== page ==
Métis creator from Saskatchewan sees digital network as a ‘cultural hub’

George Parker seeks to amplify Indigenous voices in all kinds of ways.

Indigenous cloud

On a hilltop overlooking the tiny town of Cando, Saskatchewan is what looks like a typical family home.

This white house is a home of sorts to a world of Indigenous words and music and it’s where owner George Parker launched his music platform called Indigenous Cloud.

“We started up our own company around 1996. We were a record label, as well as a distribution company.  We went around North America, recording some of the top Indigenous artists out there. That kind of laid the groundwork over those years for what we’ve got today,” Parker told APTN News.

Walking into Parker’s control room on a late Thursday afternoon, the beat of drums and traditional singers streams from the studio speakers.

It’s somehow comforting and exciting at the same time. It’s where the magic of mixing and production happens with a couple of computer monitors and digital editing equipment.

Through a window into the recording studio, some instruments can be seen lining the room, and a microphone stands at the ready-waiting for the next vocalist to come through the doors.

Entering the space, you can sense the passion Parker has poured into his creation.

Parker is Métis, born and raised in Cando, and began his career in the early 90s with the Saskatchewan Indian Cultural Centre (SICC) in Saskatoon. Parker soon realized there were a lot of stories that needed to be told.

“Over the last 30 years, I’ve managed to put together one of the largest collections of Indigenous music in North America,” he said.

Indigenous cloud
Parker in his studio in Cando, Sask. Photo: Leanne Sanders/APTN.

Parker said things started to change as technology advanced. He noticed a difference when CD burners were introduced, allowing people to copy music, instead of pay for it. And then, digital music platforms and streaming came along, and Parker said he had to evolve.

Parker and his partners approached a Silicon Valley company to develop a platform to showcase Indigenous talent, but they got even more-with Indigenous Cloud.

Parker told APTN that he wants Indigenous Cloud to be a cultural hub.

“It started out I was after a music streaming platform. As it turned out they just created something beyond what I expected them to come up with, and their capabilities are unlimited. We created a platform with my partners and I that’s second to none in the world right now for entertainment. We have live music streaming capabilities, we have live concerts, as well as fan meet and greets inside the platform.”

The online network will soon be home to a new and exclusive entertainment show.

TP Talks hosted by actress Tamara Podemski will showcase Indigenous entertainers from across the country. Podemski is known for her role in 2022’s Reservation Dogs, and the TV series Coroner.

Other big names in Indigenous entertainment like actress Devery Jacobs, model Ashley Callingbull, actor, director Michael Greyeyes, and music producer and performer DJ Shub will be seen in upcoming social media promos for their episodes.

The show is in post-production and expected to debut on Indigenous Cloud in early 2023.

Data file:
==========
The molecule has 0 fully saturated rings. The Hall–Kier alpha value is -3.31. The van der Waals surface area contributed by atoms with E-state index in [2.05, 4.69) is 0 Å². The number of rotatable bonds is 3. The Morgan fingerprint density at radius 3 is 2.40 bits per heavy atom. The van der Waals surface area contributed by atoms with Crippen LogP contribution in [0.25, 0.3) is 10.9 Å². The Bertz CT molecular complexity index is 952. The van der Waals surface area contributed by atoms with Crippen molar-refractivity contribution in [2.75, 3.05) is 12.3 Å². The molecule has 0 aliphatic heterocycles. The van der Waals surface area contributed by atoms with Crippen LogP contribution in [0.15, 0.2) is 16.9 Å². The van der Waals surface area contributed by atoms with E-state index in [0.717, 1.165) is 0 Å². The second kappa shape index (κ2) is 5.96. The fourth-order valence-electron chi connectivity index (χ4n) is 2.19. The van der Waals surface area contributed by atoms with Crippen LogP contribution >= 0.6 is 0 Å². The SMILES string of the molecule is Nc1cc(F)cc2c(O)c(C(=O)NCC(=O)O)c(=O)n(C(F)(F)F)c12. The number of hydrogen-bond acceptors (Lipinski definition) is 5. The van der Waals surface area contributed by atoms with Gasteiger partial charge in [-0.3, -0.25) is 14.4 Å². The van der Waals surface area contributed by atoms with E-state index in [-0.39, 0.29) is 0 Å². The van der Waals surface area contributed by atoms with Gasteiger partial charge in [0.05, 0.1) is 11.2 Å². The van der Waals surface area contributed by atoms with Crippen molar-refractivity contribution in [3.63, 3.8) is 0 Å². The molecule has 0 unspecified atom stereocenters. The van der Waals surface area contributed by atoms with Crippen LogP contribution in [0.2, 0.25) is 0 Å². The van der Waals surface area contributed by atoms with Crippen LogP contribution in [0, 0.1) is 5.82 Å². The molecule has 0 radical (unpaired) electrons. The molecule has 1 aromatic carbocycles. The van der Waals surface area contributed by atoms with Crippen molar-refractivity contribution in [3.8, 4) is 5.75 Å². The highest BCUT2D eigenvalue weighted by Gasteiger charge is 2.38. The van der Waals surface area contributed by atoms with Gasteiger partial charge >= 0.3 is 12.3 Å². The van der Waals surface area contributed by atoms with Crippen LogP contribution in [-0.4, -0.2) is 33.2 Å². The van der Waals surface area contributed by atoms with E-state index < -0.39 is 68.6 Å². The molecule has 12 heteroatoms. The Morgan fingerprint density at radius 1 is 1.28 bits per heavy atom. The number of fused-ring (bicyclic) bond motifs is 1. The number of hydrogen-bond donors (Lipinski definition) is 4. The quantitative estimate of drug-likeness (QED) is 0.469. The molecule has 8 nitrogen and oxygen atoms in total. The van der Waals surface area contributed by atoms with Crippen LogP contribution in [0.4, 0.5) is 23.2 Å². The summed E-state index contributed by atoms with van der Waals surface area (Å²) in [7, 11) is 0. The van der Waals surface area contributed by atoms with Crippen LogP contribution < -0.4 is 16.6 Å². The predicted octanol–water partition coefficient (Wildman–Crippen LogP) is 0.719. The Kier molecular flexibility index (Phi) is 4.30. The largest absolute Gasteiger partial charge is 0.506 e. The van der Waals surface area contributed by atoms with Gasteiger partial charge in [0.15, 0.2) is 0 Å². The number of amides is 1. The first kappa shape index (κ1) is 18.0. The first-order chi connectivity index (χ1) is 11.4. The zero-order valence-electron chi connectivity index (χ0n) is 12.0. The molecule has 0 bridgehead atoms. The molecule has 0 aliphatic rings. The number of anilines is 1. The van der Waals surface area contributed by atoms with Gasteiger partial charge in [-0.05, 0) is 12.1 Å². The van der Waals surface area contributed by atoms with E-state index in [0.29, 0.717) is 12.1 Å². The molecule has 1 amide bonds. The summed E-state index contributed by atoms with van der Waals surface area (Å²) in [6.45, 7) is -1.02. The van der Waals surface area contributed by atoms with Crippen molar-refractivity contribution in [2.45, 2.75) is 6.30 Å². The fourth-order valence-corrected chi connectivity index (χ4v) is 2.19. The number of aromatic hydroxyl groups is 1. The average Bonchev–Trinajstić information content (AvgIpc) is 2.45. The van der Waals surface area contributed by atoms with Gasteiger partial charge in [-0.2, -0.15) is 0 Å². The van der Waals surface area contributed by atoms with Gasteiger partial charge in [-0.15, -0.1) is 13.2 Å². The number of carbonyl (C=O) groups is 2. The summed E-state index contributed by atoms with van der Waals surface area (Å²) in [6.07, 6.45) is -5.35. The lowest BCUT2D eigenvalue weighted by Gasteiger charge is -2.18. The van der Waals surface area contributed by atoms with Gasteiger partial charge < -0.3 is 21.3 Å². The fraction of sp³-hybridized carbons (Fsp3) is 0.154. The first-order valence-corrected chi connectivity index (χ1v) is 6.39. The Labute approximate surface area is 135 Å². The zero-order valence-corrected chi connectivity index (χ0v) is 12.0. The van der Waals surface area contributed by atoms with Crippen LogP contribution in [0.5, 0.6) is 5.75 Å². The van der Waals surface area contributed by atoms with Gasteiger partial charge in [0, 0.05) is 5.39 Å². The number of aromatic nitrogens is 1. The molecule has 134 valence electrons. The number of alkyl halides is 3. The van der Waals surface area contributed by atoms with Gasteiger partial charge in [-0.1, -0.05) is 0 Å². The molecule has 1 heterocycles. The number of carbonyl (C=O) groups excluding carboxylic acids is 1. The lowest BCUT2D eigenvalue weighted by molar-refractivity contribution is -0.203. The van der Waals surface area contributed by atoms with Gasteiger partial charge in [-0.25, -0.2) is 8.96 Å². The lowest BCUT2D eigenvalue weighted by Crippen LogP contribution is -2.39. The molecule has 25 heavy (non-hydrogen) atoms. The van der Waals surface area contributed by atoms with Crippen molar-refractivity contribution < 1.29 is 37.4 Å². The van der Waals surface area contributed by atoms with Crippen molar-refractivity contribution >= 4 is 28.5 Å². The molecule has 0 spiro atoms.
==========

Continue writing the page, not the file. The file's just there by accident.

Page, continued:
It’s an exciting development for Parker’s company.  Parker described his journey in his light-filled recording studio in Cando, about a 90 minute drive west of Saskatoon in Treaty 6 territory.

According to Parker, he is light years ahead of where he started with his old record label “Drum Groups of North America.”

“It morphed into DNA Entertainment, and from DNA Entertainment, it morphed into the Indigenous Cloud Network. We have Black Rain, Red Bull, Big River Cree.  Mostly traditional albums is what I kind of focused in on. But right now, we’re trying to bring all the artists under one streaming platform.”

Indigenous Cloud CEO and creative director, Morgan Bell was brought on board when he was with his former marketing company three years ago and is now working full-time for the venture.

He said there are so many things they’re hoping to achieve with the platform but preserving and promoting Indigenous Culture remains the foundation of the company.

“(Indigenous Cloud) kind of flourished as a cultural hub and that was a beautiful thing because when I first met with George, I said ‘hey, I love your idea, but I see this as something bigger, there’s so much need for this, and so many people in and out of the community that needs this,” Bell said.

Bell said he sees the Indigenous Cloud network’s role as one of connecting communities and empowering Indigenous content creators.

“There’s so much need for the teachings, there’s so much need to preserve these elder’s discussions, there’s so much need to facilitate more connection,” Bell said.

“There’s no competition, we’re just here to facilitate more exposure, and give people the opportunity to really garner the return they need, because sometimes those Spotify’s and Youtube’s aren’t really as fair to the artist, so we really wanted to do that.

“And then on the other side, a portion of our proceeds going directly to a rotating list of Indigenous Community programs. It’s all about circle and all we’re trying to do is give people a professional look, and get the word out there and again, build that connection.”

Parker said he thinks his platform can help with reconciliation as well.

“That’s definitely one of our goals to help and educate, bring people together. I guess-try and clear up the stereotype that Hollywood created over the years, and try to show people the true Indigenous culture, and facilitate healing.”

In the meantime, Parker will continue providing his recording studio and production skills to Indigenous artists of all kinds.

Contribute Button